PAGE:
Understanding the Way Your Child Is Wired
Picture the Introvert in your mind.
What do you see? A pale, thin, knock-kneed, spectacle-wearing, stammerer huddled in the corner over a book?
I’m an introvert, and although at one point I actually was a pale, thin, spectacle-wearing, shy girl huddled in the corner over my book, these days it might not be so easy to pick me out as the introverted type.
I’m friendly and inclusive and have plenty of friends. I can chat to the stranger next to me and I’ve done plenty of public speaking. Plus, I bare my soul to the world on a regular basis on my blog.
So how can I say I’m an introvert if I can be outgoing, friendly and socially confident?Because introversion and extroversion have nothing to do with whether you are friendly or not: it’s about where you get your emotional energy.
What drains that energy and what replenishes it.
Understanding this is crucial to helping us understand our kids and avoid the pitfalls that are built in to the different personality types.
Introverts get their energy from alone time or from spending one-on-one time with a friend. Crowds and social contact drain them. They may enjoy social gatherings, but afterwards they need to get away somewhere quiet to reenergize.
Extroverts are the opposite. Extroverts are energized by people contact, and socializing recharges their emotional batteries. They need people-contact like a fish needs water. Too much alone time drains them.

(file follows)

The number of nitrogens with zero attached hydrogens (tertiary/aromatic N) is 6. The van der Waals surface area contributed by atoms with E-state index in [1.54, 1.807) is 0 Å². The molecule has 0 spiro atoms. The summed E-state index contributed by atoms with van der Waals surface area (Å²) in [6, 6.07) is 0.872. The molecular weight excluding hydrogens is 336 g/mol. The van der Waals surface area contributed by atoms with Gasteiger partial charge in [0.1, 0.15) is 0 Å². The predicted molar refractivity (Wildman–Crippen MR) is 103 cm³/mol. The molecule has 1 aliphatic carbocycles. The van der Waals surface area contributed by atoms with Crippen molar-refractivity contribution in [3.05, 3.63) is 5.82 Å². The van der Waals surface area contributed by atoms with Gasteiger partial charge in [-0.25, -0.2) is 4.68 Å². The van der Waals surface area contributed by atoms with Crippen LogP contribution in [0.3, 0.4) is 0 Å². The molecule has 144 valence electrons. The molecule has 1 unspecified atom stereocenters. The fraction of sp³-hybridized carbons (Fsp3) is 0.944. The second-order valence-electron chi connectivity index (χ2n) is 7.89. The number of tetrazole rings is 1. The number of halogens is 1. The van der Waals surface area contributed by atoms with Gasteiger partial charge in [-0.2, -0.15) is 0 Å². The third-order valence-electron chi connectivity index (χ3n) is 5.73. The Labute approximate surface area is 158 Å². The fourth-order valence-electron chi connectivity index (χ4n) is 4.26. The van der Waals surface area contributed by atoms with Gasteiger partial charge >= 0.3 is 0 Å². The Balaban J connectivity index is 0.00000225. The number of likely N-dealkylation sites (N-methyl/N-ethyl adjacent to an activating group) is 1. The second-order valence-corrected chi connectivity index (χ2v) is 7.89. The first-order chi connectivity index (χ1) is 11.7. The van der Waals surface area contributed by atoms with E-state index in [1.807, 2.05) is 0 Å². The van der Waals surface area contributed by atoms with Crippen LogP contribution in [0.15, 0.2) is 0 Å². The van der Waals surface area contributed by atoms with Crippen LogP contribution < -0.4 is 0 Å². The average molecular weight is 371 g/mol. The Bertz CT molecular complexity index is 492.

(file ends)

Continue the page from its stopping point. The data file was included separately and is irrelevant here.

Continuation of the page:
In our family, introverts are in the minority.
My husband is a raging extrovert, with two of our three kids taking after him.
My extrovert daughter gets twitchy (and naughty) if she has to spend too much time alone – she needs social contact. Being surrounded by people energizes and revitalizes her. She comes home from school hungry for more.
My eldest son, on the other hand, takes after me. A friendly introvert, he makes friends easily and mixes well. He’s likable and outgoing, not usually shy. But after a day of people-contact at school he needs down time, or there will be hell to pay.
On the days when there is football practice straight after school, there is a high probability he’ll have a meltdown unless he gets some time to himself to decompress and recharge those emotional batteries.
This boy loved the idea of sharing a bedroom with his little brother, but after a few months the reality set in. No alone time. Our son needs the ability to close the door and be by himself after a peopled-out day. (He now has a tiny bedroom the size of a closet, but it’s all his and it has a door which can shut).
It really helps as a parent to understand your child and how he is wired, so we can avoid the inevitable meltdowns, explosions and personality clashes which come from kids with different temperaments butting up against each other.
I’ve learned that I need to provide my eldest son with down time or he will fall apart (and I need to keep my people-hungry daughter away from him while he recharges).
I’ve learned to provide my daughter with lots of opportunities for playing with others or she will erupt and spill out her need for people contact onto her brother (by severely annoying him and getting up in his face).
We’ve also learned (the hard way) that the youngest becomes destructive if he’s left in his own company for too long. Providing him with attention and interaction will save my precious book collection.
Understanding our kids and their unique personalities helps avert meltdowns and reduces sibling clashes to a manageable level. Every kid is different so the way we handle their emotional needs is also necessarily different.
(And a PhD in child psychology sure would help with this parenting lark, wouldn’t it?)How about you…? Are you an introvert or an extrovert? And how about those kids of yours?
Contributed by Simone Graham
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